AUBURN, Ala. -- Since losing to LSU early in the season, Auburn has won nine straight games and knocked off three top-10 teams in the process. The Tigers were supposed to lose at No. 7 Texas A&M. Nobody gave them a chance against No. 1 Alabama. And some even picked against them when they played No. 5 Missouri in the SEC championship game.

All Auburn did was win each of those games and prove the critics wrong time and time again. Now the Tigers are preparing to face No. 1 Florida State in the VIZIO BCS National Championship Game and to nobody’s surprise, they are once again the underdogs.

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USA TODAY SportsAuburn can lay claim to being in several more tightly contested games this season than Florida State.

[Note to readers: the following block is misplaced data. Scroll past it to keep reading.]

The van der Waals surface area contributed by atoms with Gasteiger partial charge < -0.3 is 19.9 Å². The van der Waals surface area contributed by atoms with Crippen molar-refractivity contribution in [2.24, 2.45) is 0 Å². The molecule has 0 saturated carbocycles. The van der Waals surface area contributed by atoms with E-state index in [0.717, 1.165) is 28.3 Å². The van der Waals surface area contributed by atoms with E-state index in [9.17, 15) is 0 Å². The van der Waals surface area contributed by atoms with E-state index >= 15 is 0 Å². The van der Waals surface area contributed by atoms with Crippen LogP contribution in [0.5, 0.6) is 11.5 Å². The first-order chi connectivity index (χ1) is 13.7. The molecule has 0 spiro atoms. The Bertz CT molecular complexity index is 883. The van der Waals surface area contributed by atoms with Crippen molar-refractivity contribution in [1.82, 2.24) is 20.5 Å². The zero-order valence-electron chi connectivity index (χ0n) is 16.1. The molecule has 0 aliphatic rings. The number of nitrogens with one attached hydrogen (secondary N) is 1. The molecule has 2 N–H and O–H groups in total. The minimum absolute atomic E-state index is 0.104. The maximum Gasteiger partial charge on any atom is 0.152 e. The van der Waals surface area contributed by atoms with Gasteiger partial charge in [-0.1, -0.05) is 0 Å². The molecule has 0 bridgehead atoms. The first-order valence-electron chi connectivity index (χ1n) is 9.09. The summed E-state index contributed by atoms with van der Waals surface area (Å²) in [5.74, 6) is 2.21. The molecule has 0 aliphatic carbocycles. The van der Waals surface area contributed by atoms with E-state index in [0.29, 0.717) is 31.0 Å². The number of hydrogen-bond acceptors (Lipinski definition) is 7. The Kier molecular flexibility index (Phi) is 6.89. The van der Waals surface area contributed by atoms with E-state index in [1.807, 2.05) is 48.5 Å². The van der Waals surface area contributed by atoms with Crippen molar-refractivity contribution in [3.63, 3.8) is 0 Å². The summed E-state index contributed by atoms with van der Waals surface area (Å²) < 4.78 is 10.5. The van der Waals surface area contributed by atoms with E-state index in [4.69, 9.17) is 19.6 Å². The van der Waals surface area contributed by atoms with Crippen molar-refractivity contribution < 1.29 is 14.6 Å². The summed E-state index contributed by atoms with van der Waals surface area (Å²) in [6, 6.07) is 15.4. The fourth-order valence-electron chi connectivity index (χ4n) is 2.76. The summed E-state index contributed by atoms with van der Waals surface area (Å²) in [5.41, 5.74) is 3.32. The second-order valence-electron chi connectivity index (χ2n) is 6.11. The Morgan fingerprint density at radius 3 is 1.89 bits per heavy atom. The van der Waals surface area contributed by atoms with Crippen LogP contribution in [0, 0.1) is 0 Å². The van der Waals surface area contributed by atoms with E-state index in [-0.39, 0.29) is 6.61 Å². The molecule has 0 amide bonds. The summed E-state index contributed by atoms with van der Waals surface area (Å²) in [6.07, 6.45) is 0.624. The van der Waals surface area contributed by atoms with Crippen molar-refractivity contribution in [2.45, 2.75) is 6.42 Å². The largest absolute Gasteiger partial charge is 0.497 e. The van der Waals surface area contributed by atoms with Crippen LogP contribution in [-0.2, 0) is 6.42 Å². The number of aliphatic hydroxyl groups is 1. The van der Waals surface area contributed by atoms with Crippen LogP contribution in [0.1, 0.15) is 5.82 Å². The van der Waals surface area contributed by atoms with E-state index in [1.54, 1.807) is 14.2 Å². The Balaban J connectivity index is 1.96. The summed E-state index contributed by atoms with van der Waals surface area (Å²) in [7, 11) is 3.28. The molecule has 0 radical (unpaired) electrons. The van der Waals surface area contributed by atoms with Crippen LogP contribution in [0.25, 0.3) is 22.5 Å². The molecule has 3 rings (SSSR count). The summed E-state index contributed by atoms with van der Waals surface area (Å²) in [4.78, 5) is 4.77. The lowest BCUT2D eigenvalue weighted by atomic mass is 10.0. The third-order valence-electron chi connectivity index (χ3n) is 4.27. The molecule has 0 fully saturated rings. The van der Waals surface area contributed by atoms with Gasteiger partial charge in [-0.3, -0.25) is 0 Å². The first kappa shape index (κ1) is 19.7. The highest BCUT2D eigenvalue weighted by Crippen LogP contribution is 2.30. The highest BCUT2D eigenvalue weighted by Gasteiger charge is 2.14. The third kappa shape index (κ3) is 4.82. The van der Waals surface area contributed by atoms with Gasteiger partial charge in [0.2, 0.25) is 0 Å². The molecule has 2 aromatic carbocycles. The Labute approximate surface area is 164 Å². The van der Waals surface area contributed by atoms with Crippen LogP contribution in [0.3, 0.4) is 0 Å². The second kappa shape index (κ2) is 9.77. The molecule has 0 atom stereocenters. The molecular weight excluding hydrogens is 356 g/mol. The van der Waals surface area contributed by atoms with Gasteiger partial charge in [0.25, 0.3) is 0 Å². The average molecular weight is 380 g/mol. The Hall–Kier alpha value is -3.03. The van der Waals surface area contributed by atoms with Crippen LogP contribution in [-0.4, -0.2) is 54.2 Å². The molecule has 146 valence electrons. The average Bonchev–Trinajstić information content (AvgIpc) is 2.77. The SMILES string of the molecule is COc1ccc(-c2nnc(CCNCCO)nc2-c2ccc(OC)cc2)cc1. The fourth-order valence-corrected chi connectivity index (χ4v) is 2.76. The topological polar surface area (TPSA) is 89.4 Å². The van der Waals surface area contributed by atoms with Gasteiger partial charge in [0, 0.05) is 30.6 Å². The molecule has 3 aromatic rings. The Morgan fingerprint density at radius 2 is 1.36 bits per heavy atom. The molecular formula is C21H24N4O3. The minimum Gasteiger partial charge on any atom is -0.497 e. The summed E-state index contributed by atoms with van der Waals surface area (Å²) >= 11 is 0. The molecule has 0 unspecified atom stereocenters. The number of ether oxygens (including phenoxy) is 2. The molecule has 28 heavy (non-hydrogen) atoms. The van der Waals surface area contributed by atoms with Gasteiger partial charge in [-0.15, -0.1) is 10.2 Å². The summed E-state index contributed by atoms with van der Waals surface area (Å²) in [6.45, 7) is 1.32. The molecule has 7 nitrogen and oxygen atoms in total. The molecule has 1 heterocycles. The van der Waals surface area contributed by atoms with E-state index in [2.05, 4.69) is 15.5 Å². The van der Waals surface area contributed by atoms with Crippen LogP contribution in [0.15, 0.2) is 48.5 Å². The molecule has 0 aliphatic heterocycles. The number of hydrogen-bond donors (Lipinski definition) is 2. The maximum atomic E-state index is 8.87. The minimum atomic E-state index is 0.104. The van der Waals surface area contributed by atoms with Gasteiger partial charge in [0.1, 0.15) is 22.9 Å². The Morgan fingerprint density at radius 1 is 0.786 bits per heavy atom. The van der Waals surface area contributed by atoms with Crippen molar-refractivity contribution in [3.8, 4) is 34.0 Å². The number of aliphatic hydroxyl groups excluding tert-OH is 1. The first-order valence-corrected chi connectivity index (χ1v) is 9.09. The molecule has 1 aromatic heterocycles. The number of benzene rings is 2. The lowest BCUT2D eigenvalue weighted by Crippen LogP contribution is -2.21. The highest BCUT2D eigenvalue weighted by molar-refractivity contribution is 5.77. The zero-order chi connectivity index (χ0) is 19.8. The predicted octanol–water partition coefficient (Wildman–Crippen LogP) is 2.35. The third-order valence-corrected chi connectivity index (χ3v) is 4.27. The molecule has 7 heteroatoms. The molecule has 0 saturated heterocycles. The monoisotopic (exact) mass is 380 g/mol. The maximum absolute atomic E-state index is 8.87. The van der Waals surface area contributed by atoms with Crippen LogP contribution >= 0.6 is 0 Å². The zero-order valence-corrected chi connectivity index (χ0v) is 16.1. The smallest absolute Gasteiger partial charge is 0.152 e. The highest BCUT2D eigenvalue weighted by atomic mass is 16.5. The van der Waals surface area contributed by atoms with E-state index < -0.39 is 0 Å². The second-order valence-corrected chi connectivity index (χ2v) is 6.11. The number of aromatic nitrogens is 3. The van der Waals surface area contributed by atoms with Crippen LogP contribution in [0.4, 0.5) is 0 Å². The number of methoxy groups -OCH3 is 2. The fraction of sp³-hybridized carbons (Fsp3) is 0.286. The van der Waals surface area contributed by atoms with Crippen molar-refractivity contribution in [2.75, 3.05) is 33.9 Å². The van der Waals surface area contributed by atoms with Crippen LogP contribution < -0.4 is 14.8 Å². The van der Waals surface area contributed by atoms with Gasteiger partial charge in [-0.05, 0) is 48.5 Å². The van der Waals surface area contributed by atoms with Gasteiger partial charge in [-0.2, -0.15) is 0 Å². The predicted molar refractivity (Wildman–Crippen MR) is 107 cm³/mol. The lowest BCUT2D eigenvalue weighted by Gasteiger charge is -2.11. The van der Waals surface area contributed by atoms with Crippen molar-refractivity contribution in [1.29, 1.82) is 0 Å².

“I don’t care who they talk about as the favorite especially when you have two weeks to prepare,” Auburn defensive end Dee Ford said. “Honestly, if you’re a top caliber team -- I think any top-five team could play with two weeks to prepare. Once the ball is rolled out, it’s time to play football. It really doesn’t matter about any rankings.

“I could care less about people not believing or saying, ‘This is the time they’re going to fall.’ We prepare for this.”

If anything, Auburn is more battle tested than Florida State heading into next Monday’s title game. The Seminoles have dominated their schedule, winning every game by at least 14 points and having an average margin of victory of 43 points. But they played four top 25 teams, two of which are no longer ranked.

Meanwhile, Auburn played six top 25 teams, four in the top 10, and nine of its 13 opponents are playing in a bowl game.